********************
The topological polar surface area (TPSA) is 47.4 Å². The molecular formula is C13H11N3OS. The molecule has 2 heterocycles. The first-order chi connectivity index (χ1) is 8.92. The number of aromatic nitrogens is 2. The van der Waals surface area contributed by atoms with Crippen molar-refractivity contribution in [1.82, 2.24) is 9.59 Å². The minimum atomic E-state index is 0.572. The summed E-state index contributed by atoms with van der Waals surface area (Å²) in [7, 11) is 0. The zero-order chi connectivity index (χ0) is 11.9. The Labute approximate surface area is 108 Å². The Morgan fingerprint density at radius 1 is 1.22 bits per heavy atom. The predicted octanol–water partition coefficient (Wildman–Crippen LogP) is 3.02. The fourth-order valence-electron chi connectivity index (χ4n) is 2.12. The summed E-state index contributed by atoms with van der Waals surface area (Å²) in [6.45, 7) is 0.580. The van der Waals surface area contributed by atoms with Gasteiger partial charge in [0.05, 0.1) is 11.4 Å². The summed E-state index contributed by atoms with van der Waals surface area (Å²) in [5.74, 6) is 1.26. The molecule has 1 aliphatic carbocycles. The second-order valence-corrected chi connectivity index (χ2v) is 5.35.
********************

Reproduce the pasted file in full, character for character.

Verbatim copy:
The topological polar surface area (TPSA) is 47.4 Å². The molecular formula is C13H11N3OS. The molecule has 2 heterocycles. The first-order chi connectivity index (χ1) is 8.92. The number of aromatic nitrogens is 2. The van der Waals surface area contributed by atoms with Crippen molar-refractivity contribution in [1.82, 2.24) is 9.59 Å². The minimum atomic E-state index is 0.572. The summed E-state index contributed by atoms with van der Waals surface area (Å²) in [7, 11) is 0. The zero-order chi connectivity index (χ0) is 11.9. The Labute approximate surface area is 108 Å². The Morgan fingerprint density at radius 1 is 1.22 bits per heavy atom. The predicted octanol–water partition coefficient (Wildman–Crippen LogP) is 3.02. The fourth-order valence-electron chi connectivity index (χ4n) is 2.12. The summed E-state index contributed by atoms with van der Waals surface area (Å²) in [6.45, 7) is 0.580. The van der Waals surface area contributed by atoms with Gasteiger partial charge in [0.05, 0.1) is 11.4 Å². The summed E-state index contributed by atoms with van der Waals surface area (Å²) in [5.74, 6) is 1.26. The molecule has 1 aliphatic carbocycles. The second-order valence-corrected chi connectivity index (χ2v) is 5.35.